Canada’s Road to Recovery Goes Through Trade

The most important trade lesson to be drawn from COVID-19 is not that global supply chains need to be dismantled; it’s that they need to be strengthened.

Mary Ng

June 23, 2020

If there is a single word that describes the initial global response to the COVID-19 pandemic, it’s “isolation.”

As the virus swept the world, countries responded by shuttering their domestic economies and closing their borders to travel. Restaurants, theatres and businesses were forced to close. People were urged to stay home and avoid socializing with others. And by and large, isolation worked: it helped mitigate the spread of COVID-19, surely saving millions of lives around the world.

Unfortunately, the decision to turn inward also extended into areas of the global economy where it may yet do lasting damage — notably in international trade. As of this month, a total of 93 countries had responded to COVID-19 by implementing nearly 200 new restrictions on cross-border trade.

But now, as many countries look to restart their economies, it’s essential that trade relationships remain transparent, trusting, and strong, so that our people can rebuild more quickly. It will be hard for any country to reboot its national economy if its operating system is broken. For most countries, international trade is the linchpin to a successful reboot of their national economy.

Canada’s commitment to international trade that benefits everyone matters now more than ever.

Before the pandemic, trade accounted for nearly two-thirds of our economy and supported over 3.4 million Canadian jobs. Canada intends to continue being a forceful voice for stable, reliable, rules-based international trade because Canadians’ prosperity depends on it, and because working together with our partners will be crucial to our country’s resurgence.

To be clear, COVID-19 has delivered some challenging lessons about international trade and global supply chains. The global shortage for personal protective equipment spurred Canada to boost our own manufacturing capacity for sanitizer, masks, gowns and ventilators with the help of an all-hands-on-deck surge from our brilliant Canadian innovators and businesses.

The pandemic has also underscored the importance of supporting mom-and-pop shops through this crisis. And as we “Buy Local” to support our communities, we also know that trade and open global supply chains are essential to those small businesses — helping them stock their shelves or get the raw materials they need.

Canada’s longstanding trading partnerships are key to our ability to weather this storm. It’s thanks to these relationships that we received shipments of much-needed medications and other essential goods. Despite initial concerns about potential disruptions to the food supply, agricultural products from around the world remained plentiful in our grocery stores. And many of our own export industries, such as potash, were able to continue shipping overseas.

Even our increased manufacturing capacity and “Made-in-Canada” solutions depend on trade — from imported fabric used for medical gowns, to ventilator parts shipped to Canada from abroad. The most important trading lesson to be drawn from COVID-19 is not that global supply chains need to be dismantled; it’s that they need to be strengthened so that our businesses, workers, and all Canadians can persevere through even the most severe global crisis.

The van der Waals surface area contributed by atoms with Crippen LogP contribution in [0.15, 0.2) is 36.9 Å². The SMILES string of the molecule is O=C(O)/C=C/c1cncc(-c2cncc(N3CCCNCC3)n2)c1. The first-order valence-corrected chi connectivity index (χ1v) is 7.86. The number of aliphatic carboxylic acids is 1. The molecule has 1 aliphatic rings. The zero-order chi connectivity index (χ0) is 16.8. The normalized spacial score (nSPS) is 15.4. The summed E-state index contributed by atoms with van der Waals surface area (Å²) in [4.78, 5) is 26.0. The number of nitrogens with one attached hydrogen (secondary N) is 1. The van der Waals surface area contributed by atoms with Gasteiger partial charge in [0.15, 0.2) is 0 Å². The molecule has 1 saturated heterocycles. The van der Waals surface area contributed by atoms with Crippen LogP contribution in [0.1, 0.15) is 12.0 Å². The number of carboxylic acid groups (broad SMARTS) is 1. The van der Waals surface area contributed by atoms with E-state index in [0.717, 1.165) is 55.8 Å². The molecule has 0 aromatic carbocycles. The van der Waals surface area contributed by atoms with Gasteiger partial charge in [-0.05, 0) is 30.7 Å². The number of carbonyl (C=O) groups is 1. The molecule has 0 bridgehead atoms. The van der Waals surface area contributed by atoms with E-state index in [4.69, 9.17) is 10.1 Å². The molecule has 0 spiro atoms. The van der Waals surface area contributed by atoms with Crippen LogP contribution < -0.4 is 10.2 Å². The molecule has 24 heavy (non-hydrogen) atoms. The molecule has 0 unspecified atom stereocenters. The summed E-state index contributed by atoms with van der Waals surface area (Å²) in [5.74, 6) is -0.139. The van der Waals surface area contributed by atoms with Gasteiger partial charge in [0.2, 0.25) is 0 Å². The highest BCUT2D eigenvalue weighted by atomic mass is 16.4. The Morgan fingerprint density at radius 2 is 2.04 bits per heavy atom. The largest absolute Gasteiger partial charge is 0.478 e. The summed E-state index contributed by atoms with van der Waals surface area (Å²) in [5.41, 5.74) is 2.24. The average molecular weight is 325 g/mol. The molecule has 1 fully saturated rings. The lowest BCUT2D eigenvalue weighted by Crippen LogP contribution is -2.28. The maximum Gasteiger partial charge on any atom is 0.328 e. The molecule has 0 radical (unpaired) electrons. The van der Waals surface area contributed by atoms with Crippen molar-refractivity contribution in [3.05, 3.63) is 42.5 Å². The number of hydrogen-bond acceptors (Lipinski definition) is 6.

Canada has worked tirelessly throughout the pandemic to promote trade, both in bilateral discussions and through international organizations including the G20, the World Trade Organization (WTO), and the forum for Asia-Pacific Economic Cooperation. Since March, we have worked with partners such as Australia, Chile, New Zealand, Singapore, South Korea, and many others to keep our supply chains open and predictable.

Last week, I hosted a virtual meeting of the Ottawa Group of 13 like-minded WTO members, first convened by Canada in 2018. The meeting resulted in a joint statement that includes concrete commitments to improve transparency, accelerate negotiations on e-commerce, ensure predictable and open trade in agriculture, and work towards a potential new WTO initiative to facilitate trade in medical supplies. All these measures are rooted in the Ottawa Group’s common vision of a rules-based global trading system that is robust and resilient even in calamitous times — one that can also reboot our post-pandemic economic recovery and, eventually, generate new prosperity for Canadians and people around the world.

Canada remains the only G7 country with a free trade agreement with all other G7 partners. This is Canada’s competitive advantage: our free trade agreements with partners around the world give us priority access to two-thirds of the global economy and 1.5 billion customers, notably in North America with the new NAFTA, in Europe with the Comprehensive Economic and Trade Agreement (CETA), and in the Asia-Pacific region with the Comprehensive and Progressive Agreement for Trans-Pacific Partnership (CPTPP). Access to these markets provides a better quality of life for Canadians, and will continue to create more opportunities for small businesses and communities across the country.

Ultimately, Canada knew that the original “isolation” response to COVID-19 would not last as the new economic normal. As country after country closed its borders and the weight of these restrictions were felt by all, it became clear to us that we needed to link arms and work together with trading partners to get through the pandemic. As we look to the future, the same remains true: rather than going it alone, international cooperation will lead to stronger economic recovery for Canada and greater prosperity for generations to come.

Mary Ng is Canada’s minister of Small Business, Export Promotion and International Trade.